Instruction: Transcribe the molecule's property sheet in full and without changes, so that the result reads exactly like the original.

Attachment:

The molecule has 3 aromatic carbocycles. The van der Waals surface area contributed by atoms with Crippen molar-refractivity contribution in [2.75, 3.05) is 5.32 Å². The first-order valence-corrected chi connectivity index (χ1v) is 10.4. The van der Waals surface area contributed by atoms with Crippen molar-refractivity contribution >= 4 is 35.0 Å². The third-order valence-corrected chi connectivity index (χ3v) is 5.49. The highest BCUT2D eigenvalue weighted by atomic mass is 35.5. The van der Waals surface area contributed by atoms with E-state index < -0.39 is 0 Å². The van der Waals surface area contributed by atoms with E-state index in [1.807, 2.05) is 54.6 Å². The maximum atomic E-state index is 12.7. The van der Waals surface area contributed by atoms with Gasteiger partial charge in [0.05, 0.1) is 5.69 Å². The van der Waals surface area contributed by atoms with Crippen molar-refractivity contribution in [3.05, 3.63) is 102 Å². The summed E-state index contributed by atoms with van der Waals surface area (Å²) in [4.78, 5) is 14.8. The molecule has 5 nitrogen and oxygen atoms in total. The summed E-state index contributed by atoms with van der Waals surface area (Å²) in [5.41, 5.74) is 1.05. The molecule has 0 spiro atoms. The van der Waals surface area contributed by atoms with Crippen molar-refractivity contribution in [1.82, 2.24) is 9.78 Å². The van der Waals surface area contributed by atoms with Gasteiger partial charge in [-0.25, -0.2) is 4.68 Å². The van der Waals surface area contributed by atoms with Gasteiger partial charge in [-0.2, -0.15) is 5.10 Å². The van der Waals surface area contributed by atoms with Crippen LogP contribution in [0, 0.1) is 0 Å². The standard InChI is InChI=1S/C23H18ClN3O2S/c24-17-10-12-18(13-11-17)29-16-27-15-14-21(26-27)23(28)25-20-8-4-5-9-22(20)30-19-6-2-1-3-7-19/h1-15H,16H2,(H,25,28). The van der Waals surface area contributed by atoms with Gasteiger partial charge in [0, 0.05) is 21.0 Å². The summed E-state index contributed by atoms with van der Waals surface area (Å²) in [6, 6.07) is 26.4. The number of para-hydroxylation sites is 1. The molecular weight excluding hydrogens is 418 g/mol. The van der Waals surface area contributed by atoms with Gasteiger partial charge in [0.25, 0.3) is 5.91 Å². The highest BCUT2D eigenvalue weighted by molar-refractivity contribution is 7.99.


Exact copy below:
The molecule has 3 aromatic carbocycles. The van der Waals surface area contributed by atoms with Crippen molar-refractivity contribution in [2.75, 3.05) is 5.32 Å². The first-order valence-corrected chi connectivity index (χ1v) is 10.4. The van der Waals surface area contributed by atoms with Crippen molar-refractivity contribution >= 4 is 35.0 Å². The third-order valence-corrected chi connectivity index (χ3v) is 5.49. The highest BCUT2D eigenvalue weighted by atomic mass is 35.5. The van der Waals surface area contributed by atoms with E-state index < -0.39 is 0 Å². The van der Waals surface area contributed by atoms with E-state index in [1.807, 2.05) is 54.6 Å². The maximum atomic E-state index is 12.7. The van der Waals surface area contributed by atoms with Gasteiger partial charge in [0.05, 0.1) is 5.69 Å². The van der Waals surface area contributed by atoms with Crippen molar-refractivity contribution in [3.05, 3.63) is 102 Å². The summed E-state index contributed by atoms with van der Waals surface area (Å²) in [4.78, 5) is 14.8. The molecule has 5 nitrogen and oxygen atoms in total. The summed E-state index contributed by atoms with van der Waals surface area (Å²) in [5.41, 5.74) is 1.05. The molecule has 0 spiro atoms. The van der Waals surface area contributed by atoms with Crippen molar-refractivity contribution in [1.82, 2.24) is 9.78 Å². The van der Waals surface area contributed by atoms with Gasteiger partial charge in [-0.25, -0.2) is 4.68 Å². The van der Waals surface area contributed by atoms with Gasteiger partial charge in [-0.2, -0.15) is 5.10 Å². The van der Waals surface area contributed by atoms with Crippen LogP contribution in [0, 0.1) is 0 Å². The standard InChI is InChI=1S/C23H18ClN3O2S/c24-17-10-12-18(13-11-17)29-16-27-15-14-21(26-27)23(28)25-20-8-4-5-9-22(20)30-19-6-2-1-3-7-19/h1-15H,16H2,(H,25,28). The van der Waals surface area contributed by atoms with Gasteiger partial charge in [0, 0.05) is 21.0 Å². The summed E-state index contributed by atoms with van der Waals surface area (Å²) in [6, 6.07) is 26.4. The number of para-hydroxylation sites is 1. The molecular weight excluding hydrogens is 418 g/mol. The van der Waals surface area contributed by atoms with Gasteiger partial charge in [0.25, 0.3) is 5.91 Å². The highest BCUT2D eigenvalue weighted by molar-refractivity contribution is 7.99.